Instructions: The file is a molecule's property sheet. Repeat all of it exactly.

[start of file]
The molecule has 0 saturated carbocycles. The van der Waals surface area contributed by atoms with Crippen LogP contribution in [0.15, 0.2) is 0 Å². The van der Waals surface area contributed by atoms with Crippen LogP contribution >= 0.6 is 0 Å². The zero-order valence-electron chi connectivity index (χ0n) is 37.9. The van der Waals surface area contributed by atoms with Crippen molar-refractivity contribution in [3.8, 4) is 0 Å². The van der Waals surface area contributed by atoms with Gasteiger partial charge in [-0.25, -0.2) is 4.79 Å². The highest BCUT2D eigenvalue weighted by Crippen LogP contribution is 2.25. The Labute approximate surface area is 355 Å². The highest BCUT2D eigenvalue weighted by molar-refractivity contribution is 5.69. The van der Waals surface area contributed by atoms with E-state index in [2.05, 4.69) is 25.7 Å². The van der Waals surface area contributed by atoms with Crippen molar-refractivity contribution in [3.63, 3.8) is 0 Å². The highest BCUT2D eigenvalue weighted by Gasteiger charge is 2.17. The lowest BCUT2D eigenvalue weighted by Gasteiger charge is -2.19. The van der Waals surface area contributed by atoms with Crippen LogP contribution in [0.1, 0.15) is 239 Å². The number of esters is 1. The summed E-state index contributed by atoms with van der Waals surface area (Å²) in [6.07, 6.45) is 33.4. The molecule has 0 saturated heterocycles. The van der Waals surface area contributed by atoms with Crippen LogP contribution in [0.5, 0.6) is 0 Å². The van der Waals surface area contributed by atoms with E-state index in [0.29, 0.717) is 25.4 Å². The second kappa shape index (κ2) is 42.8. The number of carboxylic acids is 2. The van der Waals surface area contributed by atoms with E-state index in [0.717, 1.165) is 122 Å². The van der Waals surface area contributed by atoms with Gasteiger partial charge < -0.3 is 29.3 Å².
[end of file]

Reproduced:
The molecule has 0 saturated carbocycles. The van der Waals surface area contributed by atoms with Crippen LogP contribution in [0.15, 0.2) is 0 Å². The van der Waals surface area contributed by atoms with Crippen LogP contribution >= 0.6 is 0 Å². The zero-order valence-electron chi connectivity index (χ0n) is 37.9. The van der Waals surface area contributed by atoms with Crippen molar-refractivity contribution in [3.8, 4) is 0 Å². The van der Waals surface area contributed by atoms with Gasteiger partial charge in [-0.25, -0.2) is 4.79 Å². The highest BCUT2D eigenvalue weighted by Crippen LogP contribution is 2.25. The Labute approximate surface area is 355 Å². The highest BCUT2D eigenvalue weighted by molar-refractivity contribution is 5.69. The van der Waals surface area contributed by atoms with E-state index in [2.05, 4.69) is 25.7 Å². The van der Waals surface area contributed by atoms with Crippen molar-refractivity contribution in [3.63, 3.8) is 0 Å². The highest BCUT2D eigenvalue weighted by Gasteiger charge is 2.17. The lowest BCUT2D eigenvalue weighted by Gasteiger charge is -2.19. The van der Waals surface area contributed by atoms with Crippen LogP contribution in [0.1, 0.15) is 239 Å². The number of esters is 1. The summed E-state index contributed by atoms with van der Waals surface area (Å²) in [6.07, 6.45) is 33.4. The molecule has 0 saturated heterocycles. The van der Waals surface area contributed by atoms with Crippen LogP contribution in [0.5, 0.6) is 0 Å². The van der Waals surface area contributed by atoms with E-state index in [0.29, 0.717) is 25.4 Å². The second kappa shape index (κ2) is 42.8. The number of carboxylic acids is 2. The van der Waals surface area contributed by atoms with E-state index in [0.717, 1.165) is 122 Å². The van der Waals surface area contributed by atoms with Gasteiger partial charge < -0.3 is 29.3 Å².